It is unarguable that games have always held the ability to tell stories. Sometimes the story is told through the narrative of the game itself, and other times it is told through the imagination of the player. That is the beauty of games as stories: unlike a book or movie, it is completely interactive. By taking control of a character, puzzle piece, computer chip, or pixilated dots, the player has the ability to control their experience within the game. In this respect, many video games can be considered an interactive narrative; the player chooses whether to save a character, whether they can beat a certain boss, and ultimately whether they reach the end of the game or not.
However, the substantial technological advances within the past decade have pushed the narrative aspect of video games to the next level. In the past decade these games have gone from pictures and text to massive worlds with lore as rich as that of Middle Earth. An increase in the power and sophistication involved in the creation of game engines has only furthered the imersion experienced by the player – both because of the consequences of your actions and the reactions of the world itself. This is what helped put companies like Bioware on the map. I myself am still amazed that the actions I preformed two games earlier are taken into account in the 3rd installment of Mass Effect.
What is it that is making this type of gameplay so revolutionary? Why was the ending to Mass Effect 3 so absurdly controversial? (And let’s be real, there have been horrible game endings before).
One thing is the ability to make distinct choices, choices that have consequences in both the physical and emotional realm of the character.
One thing is the ability to make distinct choices, choices that have consequences in both the physical and emotional realm of the character. These actions and consequences become a part of the player, which is something that often makes the player extremely invested in the game. It establishes a deep emotional investment in the characters – both the ones you create and the ones you interact with. I’m all for some Link and Zelda loving, but if something happened to Zelda, I would gladly hop on Epona and go on a date with the cute ranch girl Milon. If something happened to Alistair in Dragon Age, I’m pretty sure my controller would meet the screen of my television. Bad plan. This immersion in the game world along with the characters is one of the reasons the Mass Effect 3 ending was so controversial. People had spent years in the shoes of Commander Shepard, hours thinking what actions they should take, and their investment meant that the ending of the game was not something to be taken lightly; their emotions were completely tied to it.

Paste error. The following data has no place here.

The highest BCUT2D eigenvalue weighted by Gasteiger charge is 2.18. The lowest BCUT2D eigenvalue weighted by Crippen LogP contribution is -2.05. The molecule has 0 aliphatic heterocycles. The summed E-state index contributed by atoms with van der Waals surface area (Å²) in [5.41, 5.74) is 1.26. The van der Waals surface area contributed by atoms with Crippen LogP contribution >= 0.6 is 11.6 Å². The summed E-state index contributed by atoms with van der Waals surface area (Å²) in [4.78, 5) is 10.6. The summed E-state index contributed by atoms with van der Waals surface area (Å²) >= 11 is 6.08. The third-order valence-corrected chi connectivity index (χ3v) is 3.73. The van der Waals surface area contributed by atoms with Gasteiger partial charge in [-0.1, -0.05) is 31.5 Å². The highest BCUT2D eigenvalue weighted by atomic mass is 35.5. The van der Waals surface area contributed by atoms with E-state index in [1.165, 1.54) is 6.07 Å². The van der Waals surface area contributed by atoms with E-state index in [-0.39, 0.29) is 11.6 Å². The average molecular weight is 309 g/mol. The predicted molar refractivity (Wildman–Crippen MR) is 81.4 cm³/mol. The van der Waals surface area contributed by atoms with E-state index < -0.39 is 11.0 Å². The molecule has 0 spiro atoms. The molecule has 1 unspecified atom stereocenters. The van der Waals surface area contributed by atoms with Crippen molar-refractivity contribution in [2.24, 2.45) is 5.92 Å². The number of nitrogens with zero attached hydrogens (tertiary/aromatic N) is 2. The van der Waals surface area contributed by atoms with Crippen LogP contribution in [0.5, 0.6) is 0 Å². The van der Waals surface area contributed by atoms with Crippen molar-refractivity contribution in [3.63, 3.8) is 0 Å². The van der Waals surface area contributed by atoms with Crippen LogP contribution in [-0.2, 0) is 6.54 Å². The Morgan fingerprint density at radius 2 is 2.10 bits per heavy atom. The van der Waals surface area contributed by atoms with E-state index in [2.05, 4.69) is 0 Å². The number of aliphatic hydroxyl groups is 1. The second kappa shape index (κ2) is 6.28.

The consequences that create so much attachment also create novel surprises and add replay value. I very much enjoyed playing through Mass Effect and Dragon Age at the same time as my roommate, as we were able to discuss the differences in the plot based on our different actions throughout the games. What was the most interesting is that the games ended up completely different: something thing that happened in her game would never happen in mine, and vice versa. This always left me with a feeling that my exploration of the world was incomplete. It’s a feeling that inspires a large about of replay value; a value that increases with the advancements of interactions. It is a marvelous thing to have the ability to replay the same game and never have the same experience twice.
As an English major I have a weak spot for games with unique narratives, and the advances in the field of interactive narratives definitely gets me excited about the future of the industry as a whole. Video games provide a great medium for storytelling, and the beautiful thing is that they can do more than that. So are interactive narrative games taking gaming itself to the next level? Will these aspects stick to the realm of roleplaying, or will they spread to genres like real time strategy or action games? We have already seen glimpses of their aspects in a multitude of games -- including survival horror games like Silent Hill and in the mission choices of Starcraft 2. We have seen games like Deus Ex, a successful blend of multiple genres, with an interactive narrative style. From these games (and many others) I think it is safe to say that the attractive aspects of interactive narratives are going to be continuing their rather successful march into the future of games – a future I am looking forward to.